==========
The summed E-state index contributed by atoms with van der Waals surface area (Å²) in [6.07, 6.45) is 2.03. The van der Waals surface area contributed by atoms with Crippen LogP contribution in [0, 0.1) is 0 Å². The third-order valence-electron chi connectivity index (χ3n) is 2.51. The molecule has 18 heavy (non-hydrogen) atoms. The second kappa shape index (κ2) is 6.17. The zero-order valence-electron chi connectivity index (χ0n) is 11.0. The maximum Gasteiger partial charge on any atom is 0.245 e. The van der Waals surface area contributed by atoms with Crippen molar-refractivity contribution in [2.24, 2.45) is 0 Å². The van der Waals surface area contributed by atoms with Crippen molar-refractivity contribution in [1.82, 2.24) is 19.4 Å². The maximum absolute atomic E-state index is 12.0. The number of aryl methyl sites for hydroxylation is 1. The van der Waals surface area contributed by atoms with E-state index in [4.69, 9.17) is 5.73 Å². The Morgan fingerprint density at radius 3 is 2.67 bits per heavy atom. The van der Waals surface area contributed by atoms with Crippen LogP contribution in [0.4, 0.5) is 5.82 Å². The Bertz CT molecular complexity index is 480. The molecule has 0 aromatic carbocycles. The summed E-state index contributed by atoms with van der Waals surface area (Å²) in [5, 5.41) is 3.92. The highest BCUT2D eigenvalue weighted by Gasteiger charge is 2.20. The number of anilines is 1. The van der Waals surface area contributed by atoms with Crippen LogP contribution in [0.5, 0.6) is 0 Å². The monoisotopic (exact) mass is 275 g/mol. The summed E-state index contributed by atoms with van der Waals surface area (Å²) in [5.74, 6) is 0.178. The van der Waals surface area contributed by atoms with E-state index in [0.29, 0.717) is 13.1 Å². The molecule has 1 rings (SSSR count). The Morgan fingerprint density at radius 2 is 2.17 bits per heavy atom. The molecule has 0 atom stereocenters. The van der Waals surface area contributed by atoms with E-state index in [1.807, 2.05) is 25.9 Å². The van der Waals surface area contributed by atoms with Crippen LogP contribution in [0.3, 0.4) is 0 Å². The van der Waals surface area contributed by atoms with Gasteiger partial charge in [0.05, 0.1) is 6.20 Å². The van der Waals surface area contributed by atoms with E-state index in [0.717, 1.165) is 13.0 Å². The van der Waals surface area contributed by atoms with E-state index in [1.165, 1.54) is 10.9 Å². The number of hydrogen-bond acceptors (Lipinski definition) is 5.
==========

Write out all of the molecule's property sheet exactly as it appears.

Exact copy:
The summed E-state index contributed by atoms with van der Waals surface area (Å²) in [6.07, 6.45) is 2.03. The van der Waals surface area contributed by atoms with Crippen LogP contribution in [0, 0.1) is 0 Å². The third-order valence-electron chi connectivity index (χ3n) is 2.51. The molecule has 18 heavy (non-hydrogen) atoms. The second kappa shape index (κ2) is 6.17. The zero-order valence-electron chi connectivity index (χ0n) is 11.0. The maximum Gasteiger partial charge on any atom is 0.245 e. The van der Waals surface area contributed by atoms with Crippen molar-refractivity contribution in [2.24, 2.45) is 0 Å². The van der Waals surface area contributed by atoms with Crippen molar-refractivity contribution in [1.82, 2.24) is 19.4 Å². The maximum absolute atomic E-state index is 12.0. The number of aryl methyl sites for hydroxylation is 1. The van der Waals surface area contributed by atoms with E-state index in [4.69, 9.17) is 5.73 Å². The Morgan fingerprint density at radius 3 is 2.67 bits per heavy atom. The van der Waals surface area contributed by atoms with Crippen LogP contribution in [0.4, 0.5) is 5.82 Å². The Bertz CT molecular complexity index is 480. The molecule has 0 aromatic carbocycles. The summed E-state index contributed by atoms with van der Waals surface area (Å²) in [5, 5.41) is 3.92. The highest BCUT2D eigenvalue weighted by Gasteiger charge is 2.20. The number of anilines is 1. The van der Waals surface area contributed by atoms with Crippen LogP contribution in [0.5, 0.6) is 0 Å². The monoisotopic (exact) mass is 275 g/mol. The summed E-state index contributed by atoms with van der Waals surface area (Å²) in [5.74, 6) is 0.178. The van der Waals surface area contributed by atoms with E-state index in [0.29, 0.717) is 13.1 Å². The molecule has 1 rings (SSSR count). The Morgan fingerprint density at radius 2 is 2.17 bits per heavy atom. The molecule has 0 atom stereocenters. The van der Waals surface area contributed by atoms with E-state index in [1.807, 2.05) is 25.9 Å². The van der Waals surface area contributed by atoms with Crippen LogP contribution in [0.3, 0.4) is 0 Å². The van der Waals surface area contributed by atoms with Gasteiger partial charge in [0.05, 0.1) is 6.20 Å². The van der Waals surface area contributed by atoms with E-state index in [0.717, 1.165) is 13.0 Å². The van der Waals surface area contributed by atoms with E-state index in [1.165, 1.54) is 10.9 Å². The number of hydrogen-bond acceptors (Lipinski definition) is 5.